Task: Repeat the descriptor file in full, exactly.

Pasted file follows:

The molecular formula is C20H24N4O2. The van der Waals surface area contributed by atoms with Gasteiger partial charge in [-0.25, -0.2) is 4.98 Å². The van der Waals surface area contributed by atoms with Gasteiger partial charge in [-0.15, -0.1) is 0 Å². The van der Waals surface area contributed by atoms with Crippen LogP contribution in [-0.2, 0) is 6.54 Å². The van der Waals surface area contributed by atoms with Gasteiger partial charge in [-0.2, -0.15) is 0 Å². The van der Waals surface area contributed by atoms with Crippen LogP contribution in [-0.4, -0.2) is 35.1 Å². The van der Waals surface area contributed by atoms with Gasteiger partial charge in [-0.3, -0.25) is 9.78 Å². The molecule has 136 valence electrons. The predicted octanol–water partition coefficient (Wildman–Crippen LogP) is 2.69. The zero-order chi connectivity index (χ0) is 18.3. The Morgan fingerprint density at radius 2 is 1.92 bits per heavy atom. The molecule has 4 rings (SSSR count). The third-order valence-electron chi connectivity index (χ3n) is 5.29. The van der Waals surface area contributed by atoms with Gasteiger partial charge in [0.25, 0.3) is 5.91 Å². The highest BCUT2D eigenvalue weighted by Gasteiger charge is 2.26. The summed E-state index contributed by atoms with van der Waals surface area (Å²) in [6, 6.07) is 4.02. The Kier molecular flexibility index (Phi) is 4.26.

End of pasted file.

The molecular formula is C20H24N4O2. The van der Waals surface area contributed by atoms with Gasteiger partial charge in [-0.25, -0.2) is 4.98 Å². The van der Waals surface area contributed by atoms with Gasteiger partial charge in [-0.15, -0.1) is 0 Å². The van der Waals surface area contributed by atoms with Crippen LogP contribution in [-0.2, 0) is 6.54 Å². The van der Waals surface area contributed by atoms with Gasteiger partial charge in [-0.2, -0.15) is 0 Å². The van der Waals surface area contributed by atoms with Crippen LogP contribution in [-0.4, -0.2) is 35.1 Å². The van der Waals surface area contributed by atoms with Gasteiger partial charge in [-0.3, -0.25) is 9.78 Å². The molecule has 136 valence electrons. The predicted octanol–water partition coefficient (Wildman–Crippen LogP) is 2.69. The zero-order chi connectivity index (χ0) is 18.3. The Morgan fingerprint density at radius 2 is 1.92 bits per heavy atom. The molecule has 4 rings (SSSR count). The third-order valence-electron chi connectivity index (χ3n) is 5.29. The van der Waals surface area contributed by atoms with Gasteiger partial charge in [0.25, 0.3) is 5.91 Å². The highest BCUT2D eigenvalue weighted by Gasteiger charge is 2.26. The summed E-state index contributed by atoms with van der Waals surface area (Å²) in [6, 6.07) is 4.02. The Kier molecular flexibility index (Phi) is 4.26.